The Puckers then had their own back-to-back game albeit with a 90 minute break in between, facing a slightly more rested Wasquehal team. The winner of the game would get a 24-hour rest and head straight to the final while the loser would have to play Vitry in the semi-final at 8:00 am the next morning.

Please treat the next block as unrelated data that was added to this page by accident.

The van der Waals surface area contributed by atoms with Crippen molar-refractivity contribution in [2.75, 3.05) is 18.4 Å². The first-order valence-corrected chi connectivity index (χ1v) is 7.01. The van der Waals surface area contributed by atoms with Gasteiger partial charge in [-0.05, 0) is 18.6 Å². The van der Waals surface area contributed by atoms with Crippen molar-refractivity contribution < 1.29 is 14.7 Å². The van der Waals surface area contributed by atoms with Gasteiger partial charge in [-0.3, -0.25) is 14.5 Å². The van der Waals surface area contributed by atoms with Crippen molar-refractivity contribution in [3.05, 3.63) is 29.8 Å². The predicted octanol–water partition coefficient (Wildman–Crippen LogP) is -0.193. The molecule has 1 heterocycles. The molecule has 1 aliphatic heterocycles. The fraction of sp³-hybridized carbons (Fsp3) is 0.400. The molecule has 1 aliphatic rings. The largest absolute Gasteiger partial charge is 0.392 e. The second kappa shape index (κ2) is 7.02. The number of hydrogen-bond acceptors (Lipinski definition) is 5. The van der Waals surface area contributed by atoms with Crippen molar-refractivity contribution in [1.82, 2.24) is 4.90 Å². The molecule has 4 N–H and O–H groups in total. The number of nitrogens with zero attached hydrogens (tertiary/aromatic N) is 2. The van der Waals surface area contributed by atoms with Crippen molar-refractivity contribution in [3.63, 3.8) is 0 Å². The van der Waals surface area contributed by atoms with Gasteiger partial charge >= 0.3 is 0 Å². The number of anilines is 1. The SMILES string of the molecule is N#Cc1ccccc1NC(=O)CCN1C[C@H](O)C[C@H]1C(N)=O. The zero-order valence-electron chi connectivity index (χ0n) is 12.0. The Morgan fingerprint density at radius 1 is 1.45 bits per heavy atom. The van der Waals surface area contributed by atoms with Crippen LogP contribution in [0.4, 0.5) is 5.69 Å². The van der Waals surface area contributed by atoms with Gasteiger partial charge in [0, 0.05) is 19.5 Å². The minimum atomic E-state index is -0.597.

The hosts were a fast-skating and much younger team, but the Puckers managed the game well and dominated play for large stretches. After a face-off win by Barthels, Aubin again opened the scoring, this time with just over a minute played. Two more pucks would end up in the back of the Wasquehal net with Vallée and Miikka Heinonen – who was impressive on the third line throughout the tournament – adding their names to the gamesheet. The Puckers led the game 3-0 at the first intermission despite playing shorthanded for half of the period (5 minor penalties). With flashback memories of the clearly partial officiating that led to the only regular season loss to Strasbourg coming back, the captain fired up his team in the intermission to punish the Wasquehal team with goals and he then led the way on the ice by scoring the only goal of the period, but Wasquehal had also scored on their first shift of the period on the powerplay, so the second period ended again in a tie, like in the Vitry game. But the game was under control and even though Wasquehal would score another goal in the third, on a 5-on-3 powerplay (go figure…), there was no doubt that the Puckers would not let them back into the game. Matthias Rainer was like a wall in net and only got the two power-play goals against and Aubin sealed the deal at the end with his fifth goal of the tournament and the Puckers won the game 5-2. The hard hat was awarded to the captain for his intermission speech and for the toll his body took after jumping into the passing lane on a break-away by Wasquehal and hitting the boards head first. The team may have thought he needed the hard hat for protecting his head…